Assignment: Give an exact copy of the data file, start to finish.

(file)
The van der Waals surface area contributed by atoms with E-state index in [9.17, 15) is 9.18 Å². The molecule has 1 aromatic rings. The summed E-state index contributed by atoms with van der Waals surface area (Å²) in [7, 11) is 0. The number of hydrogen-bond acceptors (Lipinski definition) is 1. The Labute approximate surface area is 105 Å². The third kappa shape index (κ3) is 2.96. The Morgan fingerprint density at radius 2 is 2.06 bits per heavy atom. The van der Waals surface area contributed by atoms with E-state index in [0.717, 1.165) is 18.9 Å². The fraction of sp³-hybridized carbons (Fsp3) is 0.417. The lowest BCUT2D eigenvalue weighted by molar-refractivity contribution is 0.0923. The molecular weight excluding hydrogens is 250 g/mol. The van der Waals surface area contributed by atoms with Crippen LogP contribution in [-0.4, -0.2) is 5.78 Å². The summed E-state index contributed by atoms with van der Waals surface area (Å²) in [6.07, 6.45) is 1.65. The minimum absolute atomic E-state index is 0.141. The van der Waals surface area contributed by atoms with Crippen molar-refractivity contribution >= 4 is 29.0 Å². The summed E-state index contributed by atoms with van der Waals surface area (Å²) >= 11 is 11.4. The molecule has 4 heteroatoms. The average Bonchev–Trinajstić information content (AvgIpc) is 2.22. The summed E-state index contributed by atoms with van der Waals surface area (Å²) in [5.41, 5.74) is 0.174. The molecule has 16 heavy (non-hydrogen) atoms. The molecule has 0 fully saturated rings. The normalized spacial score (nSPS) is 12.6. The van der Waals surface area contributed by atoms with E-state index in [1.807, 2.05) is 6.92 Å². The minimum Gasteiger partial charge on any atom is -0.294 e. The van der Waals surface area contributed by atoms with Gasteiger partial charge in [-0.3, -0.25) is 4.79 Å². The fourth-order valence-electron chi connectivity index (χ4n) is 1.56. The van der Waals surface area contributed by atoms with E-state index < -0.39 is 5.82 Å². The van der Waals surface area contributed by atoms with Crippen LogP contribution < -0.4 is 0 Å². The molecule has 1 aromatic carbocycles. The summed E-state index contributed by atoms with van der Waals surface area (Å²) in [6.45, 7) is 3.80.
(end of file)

The van der Waals surface area contributed by atoms with E-state index in [9.17, 15) is 9.18 Å². The molecule has 1 aromatic rings. The summed E-state index contributed by atoms with van der Waals surface area (Å²) in [7, 11) is 0. The number of hydrogen-bond acceptors (Lipinski definition) is 1. The Labute approximate surface area is 105 Å². The third kappa shape index (κ3) is 2.96. The Morgan fingerprint density at radius 2 is 2.06 bits per heavy atom. The van der Waals surface area contributed by atoms with E-state index in [0.717, 1.165) is 18.9 Å². The fraction of sp³-hybridized carbons (Fsp3) is 0.417. The lowest BCUT2D eigenvalue weighted by molar-refractivity contribution is 0.0923. The molecular weight excluding hydrogens is 250 g/mol. The van der Waals surface area contributed by atoms with Crippen LogP contribution in [-0.4, -0.2) is 5.78 Å². The summed E-state index contributed by atoms with van der Waals surface area (Å²) in [6.07, 6.45) is 1.65. The minimum absolute atomic E-state index is 0.141. The van der Waals surface area contributed by atoms with Crippen molar-refractivity contribution >= 4 is 29.0 Å². The summed E-state index contributed by atoms with van der Waals surface area (Å²) >= 11 is 11.4. The molecule has 4 heteroatoms. The average Bonchev–Trinajstić information content (AvgIpc) is 2.22. The summed E-state index contributed by atoms with van der Waals surface area (Å²) in [5.41, 5.74) is 0.174. The molecule has 16 heavy (non-hydrogen) atoms. The molecule has 0 fully saturated rings. The normalized spacial score (nSPS) is 12.6. The van der Waals surface area contributed by atoms with E-state index in [1.807, 2.05) is 6.92 Å². The minimum Gasteiger partial charge on any atom is -0.294 e. The van der Waals surface area contributed by atoms with Gasteiger partial charge in [-0.3, -0.25) is 4.79 Å². The fourth-order valence-electron chi connectivity index (χ4n) is 1.56. The van der Waals surface area contributed by atoms with E-state index < -0.39 is 5.82 Å². The van der Waals surface area contributed by atoms with Crippen LogP contribution < -0.4 is 0 Å². The molecule has 1 aromatic carbocycles. The summed E-state index contributed by atoms with van der Waals surface area (Å²) in [6.45, 7) is 3.80.